Immense health gains from bariatric surgery, say specialists

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SurgeryDiabetes specialists across the world are calling for a radical mind-set shift in treatment for type 2 diabetes so that doctors can recommend bariatric surgery for patients. According to Business Day, they say the surgery is close to the holy grail of a diabetes cure.

Meanwhile, 10 years after gastric-bypass weight-loss surgery, patients in a recent study had managed to keep off much of the weight they’d lost. Even more importantly, they saw reductions in other medical problems such as diabetes, high blood pressure, high cholesterol, joint diseases and problems breathing while asleep, reports Reuters Health.

Diabetes is a major cause of kidney failure, blindness, nerve damage, amputations, heart attack and stroke. Type 2 diabetes is a global epidemic, with the number of diabetic adults having quadrupled from 108m in 1980 to 422m in 2014.

And, the report says, South Africa is facing the twin epidemics of obesity and type 2 diabetes – the incidence of both has increased so rapidly that doctors now refer to it as "diabesity".

The report says 45 international organisations have published a joint consensus statement with new guidelines recommending bariatric surgery for type 2 diabetics even for patients who are only mildly obese.

The groups say extensive clinical trials show the surgery can improve blood-sugar levels more effectively than lifestyle or pharmaceutical intervention methods, and may lead to long-term remission.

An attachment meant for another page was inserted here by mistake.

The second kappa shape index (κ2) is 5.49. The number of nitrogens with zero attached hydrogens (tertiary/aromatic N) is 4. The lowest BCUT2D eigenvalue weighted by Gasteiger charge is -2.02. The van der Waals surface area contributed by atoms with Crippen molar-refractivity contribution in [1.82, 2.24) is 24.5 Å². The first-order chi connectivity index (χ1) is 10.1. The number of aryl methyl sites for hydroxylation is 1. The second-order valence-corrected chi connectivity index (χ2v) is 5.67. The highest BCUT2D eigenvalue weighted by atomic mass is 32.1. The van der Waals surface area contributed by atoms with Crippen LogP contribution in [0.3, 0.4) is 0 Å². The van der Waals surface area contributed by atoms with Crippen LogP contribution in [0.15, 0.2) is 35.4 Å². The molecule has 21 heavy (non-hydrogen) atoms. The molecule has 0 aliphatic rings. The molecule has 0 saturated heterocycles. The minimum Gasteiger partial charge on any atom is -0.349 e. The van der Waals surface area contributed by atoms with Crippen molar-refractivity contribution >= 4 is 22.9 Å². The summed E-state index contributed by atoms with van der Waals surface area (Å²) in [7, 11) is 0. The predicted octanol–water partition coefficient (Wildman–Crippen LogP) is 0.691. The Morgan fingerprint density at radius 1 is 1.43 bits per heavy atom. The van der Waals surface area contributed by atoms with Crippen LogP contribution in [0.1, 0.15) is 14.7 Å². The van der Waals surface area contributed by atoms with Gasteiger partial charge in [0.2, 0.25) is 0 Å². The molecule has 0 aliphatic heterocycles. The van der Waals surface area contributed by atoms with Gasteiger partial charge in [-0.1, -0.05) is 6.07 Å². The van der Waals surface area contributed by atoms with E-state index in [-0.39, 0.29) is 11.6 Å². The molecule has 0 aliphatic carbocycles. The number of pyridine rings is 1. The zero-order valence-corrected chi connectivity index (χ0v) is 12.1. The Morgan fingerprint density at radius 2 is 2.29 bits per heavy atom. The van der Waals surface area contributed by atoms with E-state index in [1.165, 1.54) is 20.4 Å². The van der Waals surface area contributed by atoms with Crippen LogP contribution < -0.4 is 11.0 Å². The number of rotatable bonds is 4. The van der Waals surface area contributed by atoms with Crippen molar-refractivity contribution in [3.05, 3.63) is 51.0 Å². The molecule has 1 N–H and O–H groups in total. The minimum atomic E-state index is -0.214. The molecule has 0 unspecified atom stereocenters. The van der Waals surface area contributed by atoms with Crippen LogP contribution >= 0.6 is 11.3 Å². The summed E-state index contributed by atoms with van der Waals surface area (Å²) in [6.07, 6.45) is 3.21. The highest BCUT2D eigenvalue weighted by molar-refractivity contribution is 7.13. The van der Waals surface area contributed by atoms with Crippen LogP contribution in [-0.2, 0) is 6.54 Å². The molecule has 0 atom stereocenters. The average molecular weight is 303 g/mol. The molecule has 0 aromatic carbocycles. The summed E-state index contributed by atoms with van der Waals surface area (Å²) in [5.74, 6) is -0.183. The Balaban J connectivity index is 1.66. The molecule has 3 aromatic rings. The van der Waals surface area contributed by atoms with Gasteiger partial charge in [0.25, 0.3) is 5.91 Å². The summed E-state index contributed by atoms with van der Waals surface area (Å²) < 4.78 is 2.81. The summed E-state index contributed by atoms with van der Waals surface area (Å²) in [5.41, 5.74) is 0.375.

The statement follows the second Diabetes Surgery Summit held in September 2015 at King’s College London, organised jointly by Diabetes UK, the American Diabetes Association, the International Diabetes Federation, Chinese Diabetes Society and Diabetes India.

The report quotes the authors as saying that most cases of diabetes (about 90%) are type 2, and fewer than 50% of patients are able to control their blood-sugar levels adequately with diet, exercise or drugs. This makes bariatric surgery a viable option.

But other experts say this finding is unscientific, dangerous and a "dark day for patients, possibly a gift for lawyers".

A prime proponent of the new recommendation is King’s College London professor of metabolic and bariatric surgery Dr Francesco Rubino, first author of a paper in Diabetes Care investigating the costs and benefits of meeting potential demand for metabolic surgery in the UK and US.

The report says Rubino has been researching the link between gastrointestinal surgery and glucose homeostasis since the late 1990s. He was one of the first to provide experimental evidence that bariatric surgery can improve diabetes independently of weight loss.

Rubino says the new guidelines come nearly 100 years after the first clinical observations that diabetes could be improved or resolved surgically. He has witnessed "first-hand how getting to this point has required many clinical scientists to put aside long-standing preconceptions". Future progress will require "more thinking outside the box", he says.

Professor Jennifer Rubin, from the King’s College London Policy Institute, says in the report that the case for increasing the uptake of bariatric or metabolic surgery appears "strong enough to engage policy makers and practitioners in a concerted discussion of how best to use surgical resources in conjunction with other interventions in good diabetes practice".